Thimble is a new online literary magazine, featuring art, poetry, and short prose. They publish issues quarterly.
I was curious how and why this art and literary magazine began, so I asked Editor-in-Chief Nadia Wolnisty a few questions to find out. See my interview with Wolnisty and a link to submission guidelines below.
HOPKINSON: Tell me a little bit about Thimble.
WOLNISTY: Thimble is a quarterly online journal with a print feel. It is for poetry, visual art, short stories, and short creative non-fiction. We use a thimble as an image of how art operates in the world. Art might seem insignificant compared to basic needs, but it will help us where we are most vulnerable.
HOPKINSON: How/why was Thimble originally started?
WOLNISTY: Phil Cerroni, my friend from college, contacted me after reading my chapbook and asked if I wanted to start a literary journal. Honestly, I don’t have grand aspirations, just wanted to put together something nice. There aren’t enough nice places in publishing or on the internet.
HOPKINSON: Who is your target reader audience?
WOLNISTY: Plenty of poets read poetry. And that’s great; I am one. But I would also like to appeal to someone who is less inclined towards poetry or is less high-brow. I want people to know it’s going to be okay, or, at least, the darkness won’t swallow them whole. For when people need to hear “I can’t go on. I’ll go on.”
HOPKINSON: What type of work are you looking for?
WOLNISTY: Our general theme is about making small shelters out of the stories we tell ourselves. As for style, I am not looking for art that is needlessly complex or pretentious. Doodles and weird pop culture poems are great. This is not to say that the work should be dumbed down and devoid of metaphors or difficulty. I want art like beef jerky. Beef jerky is hardly a snobby food. You can get it at any gas station. But you do have to chew.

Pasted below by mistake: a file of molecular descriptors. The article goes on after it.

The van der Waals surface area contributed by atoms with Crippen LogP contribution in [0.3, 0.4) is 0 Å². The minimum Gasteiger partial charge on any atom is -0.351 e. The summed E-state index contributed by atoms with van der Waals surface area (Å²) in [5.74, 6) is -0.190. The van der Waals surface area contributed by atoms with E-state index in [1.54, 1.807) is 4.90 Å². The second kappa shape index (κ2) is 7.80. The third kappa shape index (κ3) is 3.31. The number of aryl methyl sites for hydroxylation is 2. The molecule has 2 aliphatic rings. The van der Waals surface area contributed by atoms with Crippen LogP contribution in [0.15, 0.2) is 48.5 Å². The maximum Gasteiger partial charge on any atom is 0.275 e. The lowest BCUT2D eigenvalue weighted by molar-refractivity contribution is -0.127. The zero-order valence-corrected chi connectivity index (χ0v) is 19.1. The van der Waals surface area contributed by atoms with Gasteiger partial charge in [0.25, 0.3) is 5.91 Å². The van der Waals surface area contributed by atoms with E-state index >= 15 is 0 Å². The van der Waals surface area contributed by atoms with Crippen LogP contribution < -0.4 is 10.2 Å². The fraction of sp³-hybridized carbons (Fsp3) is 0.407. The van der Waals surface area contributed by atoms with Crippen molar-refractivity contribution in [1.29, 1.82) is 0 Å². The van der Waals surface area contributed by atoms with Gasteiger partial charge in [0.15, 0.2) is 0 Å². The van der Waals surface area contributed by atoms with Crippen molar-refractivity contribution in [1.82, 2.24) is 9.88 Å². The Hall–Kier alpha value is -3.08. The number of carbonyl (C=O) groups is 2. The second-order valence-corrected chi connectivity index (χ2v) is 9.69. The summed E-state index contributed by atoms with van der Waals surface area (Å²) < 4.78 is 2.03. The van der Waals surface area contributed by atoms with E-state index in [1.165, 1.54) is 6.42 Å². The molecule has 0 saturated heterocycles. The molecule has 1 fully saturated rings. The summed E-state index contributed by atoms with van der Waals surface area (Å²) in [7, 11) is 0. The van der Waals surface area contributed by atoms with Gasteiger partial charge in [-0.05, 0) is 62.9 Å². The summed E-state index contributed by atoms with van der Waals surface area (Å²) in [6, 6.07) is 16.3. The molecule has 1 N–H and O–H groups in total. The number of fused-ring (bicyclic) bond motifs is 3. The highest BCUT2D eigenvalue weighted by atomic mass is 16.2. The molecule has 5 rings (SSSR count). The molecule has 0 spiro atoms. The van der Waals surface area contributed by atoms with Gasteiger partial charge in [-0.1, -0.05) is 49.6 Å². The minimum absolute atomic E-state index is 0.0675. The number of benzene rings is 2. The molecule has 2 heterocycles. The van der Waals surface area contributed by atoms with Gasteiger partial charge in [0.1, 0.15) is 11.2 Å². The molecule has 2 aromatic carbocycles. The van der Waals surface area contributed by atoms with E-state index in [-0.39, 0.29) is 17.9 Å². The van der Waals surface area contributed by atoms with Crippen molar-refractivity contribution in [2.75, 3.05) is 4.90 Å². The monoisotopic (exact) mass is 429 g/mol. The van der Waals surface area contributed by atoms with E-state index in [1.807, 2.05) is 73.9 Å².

HOPKINSON: What do you wish you’d see submitted, but rarely comes in?
WOLNISTY: More 3D visual art. (Obviously, we would be using photos of that art.) I want your baskets made from human hair. I want mobiles made of fishbones and tin foil. I want a sculptures made out of dried apricots, cabbage, and mud. I want your nice purple clay pot.
HOPKINSON: What are some of your favorite lit mags/journals?
WOLNISTY: I like Spry, Apogee, Philosophical Idiot, For Christmas, my fiance got my a subscription to National Geographic and I realized then that this was the person I would marry.
HOPKINSON: Where can folks send submissions?
HOPKINSON: If someone has a question, how can they contact you?
WOLNISTY: On the website or email@example.com
DEADLINE: February 29, 2020
SUBMISSION FEE: None
FORMS: poetry, short stories, essays, art